Figure 2: LiDAR image showing Bald Rock stripped area with the diamond drillhole locations. Vein zones (red dashed lines) are projected from measured orientations on stripped outcrop areas
Photo 1: Left-typical Calcite (+/-quartz) vein with Cobalt bloom; Right- typical specular hematite vein; both types are found on the Bald Rock outcrop and in the historic prospect cut/pit.
Sample preparation, analysis and security procedures applied on the BMR exploration projects is aligned with industry best practice. BMR has implemented protocols and procedures to insure high quality collection and management of samples resulting in reliable exploration assay data. BMR has implemented formal analytical quality control monitoring for all of its field sampling and drilling programs by inserting blanks and certified reference materials into every sample sequence dispatched.
Sample preparation is performed by ALS Minerals Laboratories (“ALS”) in Sudbury, Ontario and sample analyses by ALS in North Vancouver, British Columbia. ALS analytical facilities are commercial laboratories and are independent from BMR. All BMR samples are collected and packaged by BMR staff and delivered upon receipt at the ALS Laboratory in Sudbury. Samples are logged in a sophisticated laboratory information management system (LIMS) for sample tracking, scheduling, quality control, and electronic reporting. Samples are dried prior to crushing. The samples are crushed to 70% < -2 millimeters and a riffle split of 250 grams is then pulverized to 85% of the material achieving a size of <75 microns. These prepared samples are then shipped to the ALS Laboratory in North Vancouver for analyses by the following methods:
- ME-MS61: A high precision, multi-acid digest including Hydrofluoric, Nitric, Perchloric and Hydrochloric acids. Analysed by inductively coupled plasma mass spectrometry (“ICP”) that produces results for 48 elements.
- ME-OG62: Aqua-Regia digest: Analysed by ICP-AES (Atomic Emission Spectrometry) or sometimes called optical emission spectrometry (ICP-OES) for high levels of Co, Cu, Ni and Ag.
- Ag-GRA21: Silver by fire assay and gravimetric finish; 30-gram charge. Weight. Used when samples contain > 1500 g/t silver.
- Au-AA25: Gold was analysed by a 30-gram fire assay method, followed by AAS (atomic absorption spectroscopy).
Certified international standards are inserted into sample batches by ALS. Blanks and duplicates are inserted within each analytical run. The blank is inserted at the beginning, internationally certified standards are inserted at random intervals, and duplicates are analysed at the end of the batch.
P. J. Doyle, FAusIMM (#208850), Battery Mineral Resources Corp. - Vice President Exploration - Canada, supervised the preparation of and approved the scientific and technical information in this press release pertaining to the Canada Exploration Program. Scientific and technical information pertaining to the cobalt resource at McAra was extracted from the Company’s NI 43-101 “Technical report on Cobalt Exploration Assets in Canada” dated as of May 26, 2020 with an effective date of March 31, 2020, prepared by Glen Cole (P. Geo) of SRK Consulting (Canada) Inc.
About Battery Mineral Resources Corp.
Battery is a multi-commodity resource company which provides investors with exposure to the world-wide trend towards electrification. Battery is engaged in the discovery, acquisition, and development of battery metals (cobalt, lithium, graphite, nickel & copper), in North and South America and South Korea with the intention of becoming a premier and sustainable supplier of battery minerals to the electrification marketplace. Battery is the largest mineral claim holder in the historic Gowganda Cobalt-Silver Camp, Canada and continues to pursue a focused program to build on the recently announced, +1 million pound cobalt resource at McAra by testing over 50 high-grade primary cobalt silver-nickel-copper targets. In addition, Battery owns 100% of ESI Energy Services, Inc., a pipeline equipment rental and sales company with operations in Leduc, Alberta and Phoenix, Arizona. Finally, Battery is currently developing the Punitaqui Mining Complex, and pursuing the potential near term resumption of operations at the prior producing Punitaqui copper-gold mine. The Punitaqui copper-gold mine most recently produced approximately 21,000 tonnes of copper concentrate in 2019 and is located in the Coquimbo region of Chile.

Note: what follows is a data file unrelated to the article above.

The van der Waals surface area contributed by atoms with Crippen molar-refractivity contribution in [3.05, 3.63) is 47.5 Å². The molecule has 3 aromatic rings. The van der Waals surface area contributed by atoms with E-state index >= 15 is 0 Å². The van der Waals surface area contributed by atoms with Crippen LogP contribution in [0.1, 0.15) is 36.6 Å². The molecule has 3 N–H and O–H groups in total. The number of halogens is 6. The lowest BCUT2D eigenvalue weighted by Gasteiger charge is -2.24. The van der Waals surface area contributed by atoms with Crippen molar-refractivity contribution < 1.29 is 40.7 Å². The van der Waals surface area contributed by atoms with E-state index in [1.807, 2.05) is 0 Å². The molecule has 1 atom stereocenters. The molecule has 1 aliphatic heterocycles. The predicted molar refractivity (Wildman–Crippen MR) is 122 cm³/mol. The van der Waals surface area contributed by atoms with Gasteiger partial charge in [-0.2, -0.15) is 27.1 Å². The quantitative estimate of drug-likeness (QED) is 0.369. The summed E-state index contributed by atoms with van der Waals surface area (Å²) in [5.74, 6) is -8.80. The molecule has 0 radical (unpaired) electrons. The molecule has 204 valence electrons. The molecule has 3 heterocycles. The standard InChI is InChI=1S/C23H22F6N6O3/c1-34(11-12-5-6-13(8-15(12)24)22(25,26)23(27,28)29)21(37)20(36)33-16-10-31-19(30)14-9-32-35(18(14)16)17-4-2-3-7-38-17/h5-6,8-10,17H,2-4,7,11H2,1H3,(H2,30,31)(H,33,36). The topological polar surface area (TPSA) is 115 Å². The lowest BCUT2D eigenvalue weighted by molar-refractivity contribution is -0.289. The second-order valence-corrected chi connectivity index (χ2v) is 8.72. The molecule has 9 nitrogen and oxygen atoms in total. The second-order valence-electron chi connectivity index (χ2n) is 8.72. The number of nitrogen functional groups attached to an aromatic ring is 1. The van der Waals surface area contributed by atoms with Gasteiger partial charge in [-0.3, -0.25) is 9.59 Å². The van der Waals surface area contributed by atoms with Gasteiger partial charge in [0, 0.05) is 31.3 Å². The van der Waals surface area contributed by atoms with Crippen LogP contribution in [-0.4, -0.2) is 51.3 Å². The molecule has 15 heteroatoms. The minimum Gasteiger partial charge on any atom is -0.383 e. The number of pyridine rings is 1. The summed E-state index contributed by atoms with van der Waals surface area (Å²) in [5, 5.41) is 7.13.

For further information, please contact:
Battery Mineral Resources Corp.
Phone: +1 (604) 229 3830
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Forward Looking Statements
This news release includes certain “forward-looking statements” under applicable Canadian securities legislation. There can be no assurance that such statements will prove to be accurate, and actual results and future events could differ materially from those anticipated in such statements. Forward-looking statements reflect the beliefs, opinions and projections of the Company on the date the statements are made and are based upon a number of assumptions and estimates that, while considered reasonable by the Company, are inherently subject to significant business, economic, competitive, political and social uncertainties and contingencies. Many factors, both known and unknown, could cause actual results, performance, or achievements to be materially different from the results, performance or achievements that are or may be expressed or implied by such forward-looking statements and the parties have made assumptions and estimates based on or related to many of these factors. Such factors include, without limitation, the ability of the Company to obtain sufficient financing to complete exploration and development activities, risks related to share price and market conditions, the inherent risks involved in the mining, exploration and development of mineral properties, government regulation and fluctuating metal prices. Accordingly, readers should not place undue reliance on forward-looking statements. Battery undertakes no obligation to update publicly or otherwise revise any forward-looking statements contained herein whether as a result of new information or future events or otherwise, except as may be required by law.